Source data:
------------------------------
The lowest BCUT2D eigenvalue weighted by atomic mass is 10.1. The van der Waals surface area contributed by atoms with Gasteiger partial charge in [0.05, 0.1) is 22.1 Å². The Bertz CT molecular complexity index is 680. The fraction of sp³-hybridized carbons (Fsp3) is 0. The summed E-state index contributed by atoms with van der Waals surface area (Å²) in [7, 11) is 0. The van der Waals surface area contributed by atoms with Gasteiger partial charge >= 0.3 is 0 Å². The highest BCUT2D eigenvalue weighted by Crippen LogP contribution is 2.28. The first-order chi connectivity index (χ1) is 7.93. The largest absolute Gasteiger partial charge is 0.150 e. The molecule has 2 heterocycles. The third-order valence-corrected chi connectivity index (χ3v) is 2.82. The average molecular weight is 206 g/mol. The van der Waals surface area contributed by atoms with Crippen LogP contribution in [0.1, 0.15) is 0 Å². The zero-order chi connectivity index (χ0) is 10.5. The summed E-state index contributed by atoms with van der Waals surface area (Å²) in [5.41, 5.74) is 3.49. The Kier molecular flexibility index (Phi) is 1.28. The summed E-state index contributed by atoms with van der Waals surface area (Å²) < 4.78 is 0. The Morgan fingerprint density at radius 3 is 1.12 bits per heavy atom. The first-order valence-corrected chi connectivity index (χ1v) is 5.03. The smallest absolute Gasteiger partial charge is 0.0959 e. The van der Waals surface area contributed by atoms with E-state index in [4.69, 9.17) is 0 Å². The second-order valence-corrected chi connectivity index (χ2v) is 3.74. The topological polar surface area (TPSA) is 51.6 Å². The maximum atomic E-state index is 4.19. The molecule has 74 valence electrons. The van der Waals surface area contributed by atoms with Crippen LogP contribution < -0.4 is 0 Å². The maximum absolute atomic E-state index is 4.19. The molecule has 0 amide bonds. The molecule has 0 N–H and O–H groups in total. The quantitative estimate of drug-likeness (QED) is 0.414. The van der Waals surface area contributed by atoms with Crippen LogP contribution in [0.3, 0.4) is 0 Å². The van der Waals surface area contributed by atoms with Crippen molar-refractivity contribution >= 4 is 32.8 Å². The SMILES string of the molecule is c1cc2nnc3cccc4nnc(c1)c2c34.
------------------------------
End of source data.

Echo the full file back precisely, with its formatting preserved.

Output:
The lowest BCUT2D eigenvalue weighted by atomic mass is 10.1. The van der Waals surface area contributed by atoms with Gasteiger partial charge in [0.05, 0.1) is 22.1 Å². The Bertz CT molecular complexity index is 680. The fraction of sp³-hybridized carbons (Fsp3) is 0. The summed E-state index contributed by atoms with van der Waals surface area (Å²) in [7, 11) is 0. The van der Waals surface area contributed by atoms with Gasteiger partial charge >= 0.3 is 0 Å². The highest BCUT2D eigenvalue weighted by Crippen LogP contribution is 2.28. The first-order chi connectivity index (χ1) is 7.93. The largest absolute Gasteiger partial charge is 0.150 e. The molecule has 2 heterocycles. The third-order valence-corrected chi connectivity index (χ3v) is 2.82. The average molecular weight is 206 g/mol. The van der Waals surface area contributed by atoms with Crippen LogP contribution in [0.1, 0.15) is 0 Å². The zero-order chi connectivity index (χ0) is 10.5. The summed E-state index contributed by atoms with van der Waals surface area (Å²) in [5.41, 5.74) is 3.49. The Kier molecular flexibility index (Phi) is 1.28. The summed E-state index contributed by atoms with van der Waals surface area (Å²) < 4.78 is 0. The Morgan fingerprint density at radius 3 is 1.12 bits per heavy atom. The first-order valence-corrected chi connectivity index (χ1v) is 5.03. The smallest absolute Gasteiger partial charge is 0.0959 e. The van der Waals surface area contributed by atoms with E-state index in [4.69, 9.17) is 0 Å². The second-order valence-corrected chi connectivity index (χ2v) is 3.74. The topological polar surface area (TPSA) is 51.6 Å². The maximum atomic E-state index is 4.19. The molecule has 74 valence electrons. The van der Waals surface area contributed by atoms with Crippen LogP contribution < -0.4 is 0 Å². The maximum absolute atomic E-state index is 4.19. The molecule has 0 amide bonds. The molecule has 0 N–H and O–H groups in total. The quantitative estimate of drug-likeness (QED) is 0.414. The van der Waals surface area contributed by atoms with Crippen LogP contribution in [0.3, 0.4) is 0 Å². The van der Waals surface area contributed by atoms with Crippen molar-refractivity contribution >= 4 is 32.8 Å². The SMILES string of the molecule is c1cc2nnc3cccc4nnc(c1)c2c34.